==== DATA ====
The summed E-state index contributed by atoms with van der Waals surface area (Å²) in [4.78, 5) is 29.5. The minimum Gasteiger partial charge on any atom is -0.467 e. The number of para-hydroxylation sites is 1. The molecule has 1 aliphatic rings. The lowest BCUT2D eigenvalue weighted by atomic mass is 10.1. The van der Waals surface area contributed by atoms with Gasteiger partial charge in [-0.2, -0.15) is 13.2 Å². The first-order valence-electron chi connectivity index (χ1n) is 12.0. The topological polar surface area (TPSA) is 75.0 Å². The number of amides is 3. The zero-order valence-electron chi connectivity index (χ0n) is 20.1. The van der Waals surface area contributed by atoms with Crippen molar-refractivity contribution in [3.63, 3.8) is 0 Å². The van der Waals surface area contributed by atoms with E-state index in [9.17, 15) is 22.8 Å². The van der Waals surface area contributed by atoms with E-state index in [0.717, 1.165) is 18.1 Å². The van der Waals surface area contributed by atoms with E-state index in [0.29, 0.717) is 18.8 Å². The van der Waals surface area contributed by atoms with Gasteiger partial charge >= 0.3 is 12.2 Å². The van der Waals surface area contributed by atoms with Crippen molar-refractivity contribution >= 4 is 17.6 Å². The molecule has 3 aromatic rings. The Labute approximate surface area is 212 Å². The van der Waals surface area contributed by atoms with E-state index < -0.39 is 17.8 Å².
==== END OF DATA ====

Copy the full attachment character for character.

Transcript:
The summed E-state index contributed by atoms with van der Waals surface area (Å²) in [4.78, 5) is 29.5. The minimum Gasteiger partial charge on any atom is -0.467 e. The number of para-hydroxylation sites is 1. The molecule has 1 aliphatic rings. The lowest BCUT2D eigenvalue weighted by atomic mass is 10.1. The van der Waals surface area contributed by atoms with Gasteiger partial charge in [-0.2, -0.15) is 13.2 Å². The first-order valence-electron chi connectivity index (χ1n) is 12.0. The topological polar surface area (TPSA) is 75.0 Å². The number of amides is 3. The zero-order valence-electron chi connectivity index (χ0n) is 20.1. The van der Waals surface area contributed by atoms with Crippen molar-refractivity contribution in [3.63, 3.8) is 0 Å². The van der Waals surface area contributed by atoms with E-state index in [9.17, 15) is 22.8 Å². The van der Waals surface area contributed by atoms with E-state index in [0.717, 1.165) is 18.1 Å². The van der Waals surface area contributed by atoms with E-state index in [0.29, 0.717) is 18.8 Å². The van der Waals surface area contributed by atoms with Gasteiger partial charge >= 0.3 is 12.2 Å². The van der Waals surface area contributed by atoms with Crippen molar-refractivity contribution >= 4 is 17.6 Å². The molecule has 3 aromatic rings. The Labute approximate surface area is 212 Å². The van der Waals surface area contributed by atoms with E-state index < -0.39 is 17.8 Å².